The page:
|Publication number||US5558582 A|
|Application number||US 08/323,366|
|Publication date||Sep 24, 1996|
|Filing date||Oct 14, 1994|
|Priority date||Oct 14, 1994|
|Publication number||08323366, 323366, US 5558582 A, US 5558582A, US-A-5558582, US5558582 A, US5558582A|
|Inventors||Loran L. Swensen, Jonathan E. Neville|
|Original Assignee||Enhanced Simulation, Inc.|
|Export Citation||BiBTeX, EndNote, RefMan|
|Patent Citations (24), Referenced by (22), Classifications (9), Legal Events (5)|
|External Links: USPTO, USPTO Assignment, Espacenet|
A. Field of the Invention
The field of this invention is motion simulators. More particularly and in the preferred embodiment, the invention is a motion simulator which provides (1) full 360 degree roll capability combined with forward/backward, lateral, and up/down motion, (2) size that permits portability, (3) and simple, reliable operation. The motion system is controlled externally by a preprogrammed set of commands executed by an external Processing Unit. The motion system will seat multiple rows of passengers and when combined with a visual display system and sound system, will provide a complete simulation environment to the passengers.
As a motion simulator, this invention is used to provide motion sensations to passengers riding inside the simulator. This motion simulator is used primarily in entertainment applications, such as in amusement parks. During operation the passengers ride inside a capsule, observing a visual scene on a display screen at the front of the capsule and hearing sound from speakers placed inside the capsule. The motion simulator moves the capsule in synchronization with the displayed visual scene, greatly enhancing the realism and quality of the entertainment experience.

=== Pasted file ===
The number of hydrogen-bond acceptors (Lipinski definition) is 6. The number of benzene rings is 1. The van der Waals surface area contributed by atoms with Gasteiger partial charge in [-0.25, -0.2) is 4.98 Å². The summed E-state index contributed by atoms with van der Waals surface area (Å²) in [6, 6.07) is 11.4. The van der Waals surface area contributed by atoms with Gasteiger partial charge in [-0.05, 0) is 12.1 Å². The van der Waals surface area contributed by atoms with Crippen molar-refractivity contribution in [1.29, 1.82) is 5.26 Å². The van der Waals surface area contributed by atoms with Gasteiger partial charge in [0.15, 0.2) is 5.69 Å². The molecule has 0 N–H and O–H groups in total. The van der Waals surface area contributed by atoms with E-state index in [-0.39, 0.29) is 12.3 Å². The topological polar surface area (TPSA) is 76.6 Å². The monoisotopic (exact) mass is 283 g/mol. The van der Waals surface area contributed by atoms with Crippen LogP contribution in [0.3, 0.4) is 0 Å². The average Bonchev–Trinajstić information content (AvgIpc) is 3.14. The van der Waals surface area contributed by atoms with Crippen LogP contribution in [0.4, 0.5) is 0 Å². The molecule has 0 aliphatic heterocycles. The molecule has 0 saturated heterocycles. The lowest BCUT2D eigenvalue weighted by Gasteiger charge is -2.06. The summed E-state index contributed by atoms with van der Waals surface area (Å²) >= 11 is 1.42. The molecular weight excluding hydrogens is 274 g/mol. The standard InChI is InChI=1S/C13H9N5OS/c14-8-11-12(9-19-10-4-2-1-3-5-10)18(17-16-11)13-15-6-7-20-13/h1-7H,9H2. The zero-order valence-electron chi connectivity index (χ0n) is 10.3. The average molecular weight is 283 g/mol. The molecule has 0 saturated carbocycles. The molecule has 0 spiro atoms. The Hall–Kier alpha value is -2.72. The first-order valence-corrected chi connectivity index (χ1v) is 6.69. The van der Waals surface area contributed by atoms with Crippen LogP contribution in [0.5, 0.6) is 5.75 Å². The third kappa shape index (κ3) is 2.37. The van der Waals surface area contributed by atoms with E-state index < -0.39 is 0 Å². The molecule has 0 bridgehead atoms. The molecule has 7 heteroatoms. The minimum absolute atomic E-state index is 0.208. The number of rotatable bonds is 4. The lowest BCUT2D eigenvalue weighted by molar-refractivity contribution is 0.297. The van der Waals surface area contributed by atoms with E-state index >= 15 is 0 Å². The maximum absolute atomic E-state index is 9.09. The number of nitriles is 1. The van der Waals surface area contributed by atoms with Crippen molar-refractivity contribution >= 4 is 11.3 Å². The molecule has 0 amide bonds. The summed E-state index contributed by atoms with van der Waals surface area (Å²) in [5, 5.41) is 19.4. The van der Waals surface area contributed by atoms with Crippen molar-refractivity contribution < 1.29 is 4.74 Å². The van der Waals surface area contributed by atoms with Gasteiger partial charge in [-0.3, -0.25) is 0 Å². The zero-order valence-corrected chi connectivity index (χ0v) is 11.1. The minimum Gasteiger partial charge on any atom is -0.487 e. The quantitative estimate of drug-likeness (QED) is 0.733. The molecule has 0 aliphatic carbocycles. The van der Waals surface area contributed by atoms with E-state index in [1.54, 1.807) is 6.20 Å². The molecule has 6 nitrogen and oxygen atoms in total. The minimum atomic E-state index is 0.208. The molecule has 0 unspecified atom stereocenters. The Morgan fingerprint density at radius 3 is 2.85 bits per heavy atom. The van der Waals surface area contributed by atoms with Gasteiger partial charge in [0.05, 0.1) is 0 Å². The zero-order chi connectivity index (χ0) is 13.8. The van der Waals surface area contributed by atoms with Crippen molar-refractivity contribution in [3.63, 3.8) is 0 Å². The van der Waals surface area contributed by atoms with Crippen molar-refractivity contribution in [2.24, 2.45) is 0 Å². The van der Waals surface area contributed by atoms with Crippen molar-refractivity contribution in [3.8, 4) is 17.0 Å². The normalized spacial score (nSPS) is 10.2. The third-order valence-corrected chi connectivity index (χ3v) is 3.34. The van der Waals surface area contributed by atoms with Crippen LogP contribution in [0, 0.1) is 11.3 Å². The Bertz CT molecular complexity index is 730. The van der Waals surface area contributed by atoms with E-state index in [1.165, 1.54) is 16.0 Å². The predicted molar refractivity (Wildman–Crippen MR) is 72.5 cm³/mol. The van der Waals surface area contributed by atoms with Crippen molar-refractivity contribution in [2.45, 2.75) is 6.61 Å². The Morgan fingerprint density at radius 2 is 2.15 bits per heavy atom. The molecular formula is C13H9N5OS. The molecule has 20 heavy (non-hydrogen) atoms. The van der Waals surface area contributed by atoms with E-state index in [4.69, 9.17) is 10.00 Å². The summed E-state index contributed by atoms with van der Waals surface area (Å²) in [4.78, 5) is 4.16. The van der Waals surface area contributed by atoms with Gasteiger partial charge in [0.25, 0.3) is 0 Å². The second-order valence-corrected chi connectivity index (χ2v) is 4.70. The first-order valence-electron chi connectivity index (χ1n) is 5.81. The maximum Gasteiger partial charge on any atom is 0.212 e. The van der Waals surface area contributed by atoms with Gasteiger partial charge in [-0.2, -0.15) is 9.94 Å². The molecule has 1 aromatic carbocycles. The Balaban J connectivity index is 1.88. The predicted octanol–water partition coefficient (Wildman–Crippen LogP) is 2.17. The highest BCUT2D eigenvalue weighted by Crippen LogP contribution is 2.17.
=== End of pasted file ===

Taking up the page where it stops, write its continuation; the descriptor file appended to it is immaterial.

B. Description of Related Art
It is desirable in providing a simulation environment to provide physical motion to the passengers. This motion adds to the realism of the simulation experience. A variety of motion devices have been developed to meet this need. Degrees of movement within motion simulators has traditionally been described in terms of the number of "degrees of freedom" (DOF). A 3-DOF motion base would provide heave (up and down), roll (tipping down on either side) and pitch (tipping down in the front or the back). A 4-DOF motion base would add surge (linear forward and backward) with a 6-DOF motion base adding sway (twisting the front or rear sideways) and linear sideways movement. Generally, the prior art devices fall into one of three categories, which can be classified as pivot type, bench type and sled type simulators.